Inland port brings opportunity and worries to SLC

SALT LAKE CITY, Utah (News4Utah) - An inland port in the Northwest Quadrant of Salt Lake City is looking to become a reality because of infrastructure expansions in the area. The City Council worries a port authority could strip them of regulating and taxing power over property currently in the city.

Council members and state lawmakers met Tuesday to discuss a way to avoid those issues and work together.

Lawmakers have said they expect a development authority bill during this session. Under current law, a development authority could strip the city of its municipal power in that area.

Councilors note the massive efforts have already been put into plans for a port, but note they couldn't do major infrastructure expansions without state funding. That's why Speaker of the House Greg Hughes suggested a collaboration instead of state taking over.

"We would not expect Salt Lake City to pay for all of the infrastructure or all the opportunity that we could realize," said Speaker Hughes. "But to do it together we need to start talking early."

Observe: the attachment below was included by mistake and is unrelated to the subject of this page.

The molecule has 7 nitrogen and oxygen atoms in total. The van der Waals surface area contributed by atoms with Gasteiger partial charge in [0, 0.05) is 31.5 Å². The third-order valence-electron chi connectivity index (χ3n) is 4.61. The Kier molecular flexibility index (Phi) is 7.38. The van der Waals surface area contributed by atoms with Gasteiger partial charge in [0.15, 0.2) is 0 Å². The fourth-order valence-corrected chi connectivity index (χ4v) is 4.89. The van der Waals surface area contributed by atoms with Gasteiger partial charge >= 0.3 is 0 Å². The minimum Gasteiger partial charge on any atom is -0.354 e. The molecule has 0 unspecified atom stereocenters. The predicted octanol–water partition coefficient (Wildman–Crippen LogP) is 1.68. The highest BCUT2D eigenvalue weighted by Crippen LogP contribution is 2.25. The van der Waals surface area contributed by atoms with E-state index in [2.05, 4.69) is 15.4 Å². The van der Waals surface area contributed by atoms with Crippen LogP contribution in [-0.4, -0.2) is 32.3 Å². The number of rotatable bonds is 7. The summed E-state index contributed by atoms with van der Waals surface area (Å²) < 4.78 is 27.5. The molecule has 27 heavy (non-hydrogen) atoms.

The Speaker is hoping the good will from agencies working together on Operation Rio Grande has created a trust for this process.

Council Chair Erin Mendenhall said the plan could work if there is someway for the city to retain certain powers.

"We could come up with some kind of operating agreement that could help the cities retain its authorities," said Mendenhall.

The port would take in goods both flown and shipped by rail. The major piece would be using rail lines to bring in freight from the coast and then load it on trucks in Utah.

Mendenhall notes the intersection of Interstate 15 and I-80 gives a unique cross section of interstate which gives easy access in all directions. Shipping freight by train uses less fuel and reduces pollution when compared to trucks over the same route.

The Northwest Quadrant includes about 22,000 acres of land. Lawmakers said the port would only be around 4,000 - 6,000 acres.

The council and lawmakers said Tuesday they plan to keep meeting on the issue to try and get something done soon which would include a framework for the process. That would include the council being able to vote members to any port authority board.

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